What is bladder cancer?
Bladder cancer is a malignant growth of the cells lining the bladder. The normal function of the bladder is to contain urine produced by the kidneys until it is convenient to pass urine. The common type of cancer found in the bladder is transitional cell carcinoma; other rarer types are adenocarcinoma and squamous cell carcinoma.
Incidence and Prevalence
Bladder cancer affects 10 000 people a year in the UK and each year about 5000 people die of bladder cancer. It is the fourth most common type of cancer in the UK and its incidence is falling. Men are more commonly affected then women. It usually affects older adults aged 50-80 years. The risk of getting bladder cancer is increased in people who smoke or have worked with chemicals called arylamines (now banned), or who have worked with crude oil, hot metals, in the printing or paint industry.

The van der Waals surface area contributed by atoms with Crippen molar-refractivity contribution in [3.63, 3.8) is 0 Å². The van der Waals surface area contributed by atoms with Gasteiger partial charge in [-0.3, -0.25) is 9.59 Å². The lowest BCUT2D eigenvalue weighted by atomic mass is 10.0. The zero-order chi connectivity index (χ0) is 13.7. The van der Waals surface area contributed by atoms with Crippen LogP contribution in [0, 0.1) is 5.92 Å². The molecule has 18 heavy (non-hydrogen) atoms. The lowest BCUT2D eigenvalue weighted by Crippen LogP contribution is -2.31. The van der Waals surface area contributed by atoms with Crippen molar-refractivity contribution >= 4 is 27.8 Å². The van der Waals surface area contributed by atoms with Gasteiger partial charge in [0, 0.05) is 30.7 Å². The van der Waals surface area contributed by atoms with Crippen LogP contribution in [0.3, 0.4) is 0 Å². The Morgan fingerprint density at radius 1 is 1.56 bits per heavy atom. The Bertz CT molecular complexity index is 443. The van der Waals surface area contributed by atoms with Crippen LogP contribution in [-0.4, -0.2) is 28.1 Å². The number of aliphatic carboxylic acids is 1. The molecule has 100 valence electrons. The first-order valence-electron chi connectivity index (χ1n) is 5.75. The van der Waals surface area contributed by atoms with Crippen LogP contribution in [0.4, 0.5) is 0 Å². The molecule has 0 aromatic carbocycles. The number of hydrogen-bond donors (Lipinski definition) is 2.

5 year survival for all stages of disease is between 68% and 80%. This reflects that most people present with treatable superficial disease. Invasive bladder cancer has a much worse 5 year survival with around 40% of people affected still alive after 5 years.
Amended June 2008